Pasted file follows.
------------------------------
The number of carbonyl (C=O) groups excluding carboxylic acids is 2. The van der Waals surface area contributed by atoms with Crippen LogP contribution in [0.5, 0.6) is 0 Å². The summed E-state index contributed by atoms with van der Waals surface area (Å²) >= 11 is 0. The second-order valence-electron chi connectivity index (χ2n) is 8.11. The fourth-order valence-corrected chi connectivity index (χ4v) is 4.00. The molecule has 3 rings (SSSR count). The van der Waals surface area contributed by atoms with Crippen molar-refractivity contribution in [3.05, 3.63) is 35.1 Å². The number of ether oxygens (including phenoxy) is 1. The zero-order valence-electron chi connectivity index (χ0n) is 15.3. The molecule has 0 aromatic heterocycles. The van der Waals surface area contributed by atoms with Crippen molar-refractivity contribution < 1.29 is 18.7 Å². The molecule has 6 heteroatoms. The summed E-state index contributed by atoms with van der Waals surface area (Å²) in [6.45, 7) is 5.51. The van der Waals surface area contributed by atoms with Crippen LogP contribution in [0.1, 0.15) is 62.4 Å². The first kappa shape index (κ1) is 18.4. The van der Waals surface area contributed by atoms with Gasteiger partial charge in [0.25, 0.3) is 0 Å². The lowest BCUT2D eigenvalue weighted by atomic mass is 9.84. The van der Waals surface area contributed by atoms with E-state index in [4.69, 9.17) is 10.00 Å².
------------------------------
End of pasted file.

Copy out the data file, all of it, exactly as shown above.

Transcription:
The number of carbonyl (C=O) groups excluding carboxylic acids is 2. The van der Waals surface area contributed by atoms with Crippen LogP contribution in [0.5, 0.6) is 0 Å². The summed E-state index contributed by atoms with van der Waals surface area (Å²) >= 11 is 0. The second-order valence-electron chi connectivity index (χ2n) is 8.11. The fourth-order valence-corrected chi connectivity index (χ4v) is 4.00. The molecule has 3 rings (SSSR count). The van der Waals surface area contributed by atoms with Crippen molar-refractivity contribution in [3.05, 3.63) is 35.1 Å². The number of ether oxygens (including phenoxy) is 1. The zero-order valence-electron chi connectivity index (χ0n) is 15.3. The molecule has 0 aromatic heterocycles. The van der Waals surface area contributed by atoms with Crippen molar-refractivity contribution < 1.29 is 18.7 Å². The molecule has 6 heteroatoms. The summed E-state index contributed by atoms with van der Waals surface area (Å²) in [6.45, 7) is 5.51. The van der Waals surface area contributed by atoms with Crippen LogP contribution in [0.1, 0.15) is 62.4 Å². The first kappa shape index (κ1) is 18.4. The van der Waals surface area contributed by atoms with Gasteiger partial charge in [0.25, 0.3) is 0 Å². The lowest BCUT2D eigenvalue weighted by atomic mass is 9.84. The van der Waals surface area contributed by atoms with E-state index in [4.69, 9.17) is 10.00 Å².